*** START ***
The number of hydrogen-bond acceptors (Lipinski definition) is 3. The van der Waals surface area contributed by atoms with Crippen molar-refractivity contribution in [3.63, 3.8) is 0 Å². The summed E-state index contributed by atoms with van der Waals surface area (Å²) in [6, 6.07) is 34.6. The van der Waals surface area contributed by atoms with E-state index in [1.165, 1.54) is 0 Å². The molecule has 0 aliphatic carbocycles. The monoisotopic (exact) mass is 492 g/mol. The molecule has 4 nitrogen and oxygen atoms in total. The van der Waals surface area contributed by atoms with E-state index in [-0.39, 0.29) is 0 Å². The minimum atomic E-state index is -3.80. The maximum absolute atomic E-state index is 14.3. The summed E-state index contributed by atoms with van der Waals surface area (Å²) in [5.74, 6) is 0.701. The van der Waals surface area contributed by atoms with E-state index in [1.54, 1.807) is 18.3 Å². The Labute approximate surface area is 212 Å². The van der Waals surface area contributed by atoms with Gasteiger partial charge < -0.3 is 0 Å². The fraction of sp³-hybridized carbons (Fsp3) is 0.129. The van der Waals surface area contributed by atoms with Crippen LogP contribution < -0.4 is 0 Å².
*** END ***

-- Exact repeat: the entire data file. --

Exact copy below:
The number of hydrogen-bond acceptors (Lipinski definition) is 3. The van der Waals surface area contributed by atoms with Crippen molar-refractivity contribution in [3.63, 3.8) is 0 Å². The summed E-state index contributed by atoms with van der Waals surface area (Å²) in [6, 6.07) is 34.6. The van der Waals surface area contributed by atoms with E-state index in [1.165, 1.54) is 0 Å². The molecule has 0 aliphatic carbocycles. The monoisotopic (exact) mass is 492 g/mol. The molecule has 4 nitrogen and oxygen atoms in total. The van der Waals surface area contributed by atoms with E-state index in [-0.39, 0.29) is 0 Å². The minimum atomic E-state index is -3.80. The maximum absolute atomic E-state index is 14.3. The summed E-state index contributed by atoms with van der Waals surface area (Å²) in [5.74, 6) is 0.701. The van der Waals surface area contributed by atoms with E-state index in [1.54, 1.807) is 18.3 Å². The Labute approximate surface area is 212 Å². The van der Waals surface area contributed by atoms with Gasteiger partial charge < -0.3 is 0 Å². The fraction of sp³-hybridized carbons (Fsp3) is 0.129. The van der Waals surface area contributed by atoms with Crippen LogP contribution < -0.4 is 0 Å².